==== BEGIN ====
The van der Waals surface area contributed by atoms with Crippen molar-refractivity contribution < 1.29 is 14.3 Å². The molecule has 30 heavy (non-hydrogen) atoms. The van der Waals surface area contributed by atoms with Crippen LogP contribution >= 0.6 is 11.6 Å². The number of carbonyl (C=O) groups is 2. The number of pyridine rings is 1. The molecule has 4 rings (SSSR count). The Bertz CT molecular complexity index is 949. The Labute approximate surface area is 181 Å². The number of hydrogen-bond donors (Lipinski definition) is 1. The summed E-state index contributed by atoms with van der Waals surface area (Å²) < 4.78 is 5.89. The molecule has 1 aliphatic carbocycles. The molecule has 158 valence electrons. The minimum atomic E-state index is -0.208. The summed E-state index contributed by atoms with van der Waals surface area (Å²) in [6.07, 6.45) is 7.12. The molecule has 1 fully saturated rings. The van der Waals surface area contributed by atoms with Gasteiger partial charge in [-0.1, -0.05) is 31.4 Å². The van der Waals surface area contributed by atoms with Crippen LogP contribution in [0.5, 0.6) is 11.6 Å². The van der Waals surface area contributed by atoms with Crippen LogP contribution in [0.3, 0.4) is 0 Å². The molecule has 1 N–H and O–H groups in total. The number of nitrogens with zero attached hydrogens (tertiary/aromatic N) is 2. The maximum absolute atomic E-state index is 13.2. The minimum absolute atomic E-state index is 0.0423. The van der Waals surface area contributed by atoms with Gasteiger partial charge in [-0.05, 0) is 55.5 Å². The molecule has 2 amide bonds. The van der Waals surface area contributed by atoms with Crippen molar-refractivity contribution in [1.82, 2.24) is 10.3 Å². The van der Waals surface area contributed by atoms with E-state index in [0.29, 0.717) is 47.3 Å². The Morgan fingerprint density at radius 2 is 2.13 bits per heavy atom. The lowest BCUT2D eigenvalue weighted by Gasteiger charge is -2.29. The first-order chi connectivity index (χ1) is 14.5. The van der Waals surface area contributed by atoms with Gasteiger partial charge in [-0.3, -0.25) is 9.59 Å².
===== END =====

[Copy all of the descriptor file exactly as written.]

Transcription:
The van der Waals surface area contributed by atoms with Crippen molar-refractivity contribution < 1.29 is 14.3 Å². The molecule has 30 heavy (non-hydrogen) atoms. The van der Waals surface area contributed by atoms with Crippen LogP contribution >= 0.6 is 11.6 Å². The number of carbonyl (C=O) groups is 2. The number of pyridine rings is 1. The molecule has 4 rings (SSSR count). The Bertz CT molecular complexity index is 949. The Labute approximate surface area is 181 Å². The number of hydrogen-bond donors (Lipinski definition) is 1. The summed E-state index contributed by atoms with van der Waals surface area (Å²) < 4.78 is 5.89. The molecule has 1 aliphatic carbocycles. The molecule has 158 valence electrons. The minimum atomic E-state index is -0.208. The summed E-state index contributed by atoms with van der Waals surface area (Å²) in [6.07, 6.45) is 7.12. The molecule has 1 fully saturated rings. The van der Waals surface area contributed by atoms with Gasteiger partial charge in [-0.1, -0.05) is 31.4 Å². The van der Waals surface area contributed by atoms with Crippen LogP contribution in [0.5, 0.6) is 11.6 Å². The van der Waals surface area contributed by atoms with Crippen LogP contribution in [0.3, 0.4) is 0 Å². The molecule has 1 N–H and O–H groups in total. The number of nitrogens with zero attached hydrogens (tertiary/aromatic N) is 2. The maximum absolute atomic E-state index is 13.2. The minimum absolute atomic E-state index is 0.0423. The van der Waals surface area contributed by atoms with Gasteiger partial charge in [-0.05, 0) is 55.5 Å². The molecule has 2 amide bonds. The van der Waals surface area contributed by atoms with Crippen molar-refractivity contribution in [1.82, 2.24) is 10.3 Å². The van der Waals surface area contributed by atoms with E-state index in [0.29, 0.717) is 47.3 Å². The Morgan fingerprint density at radius 2 is 2.13 bits per heavy atom. The lowest BCUT2D eigenvalue weighted by Gasteiger charge is -2.29. The first-order chi connectivity index (χ1) is 14.5. The van der Waals surface area contributed by atoms with Gasteiger partial charge in [-0.3, -0.25) is 9.59 Å².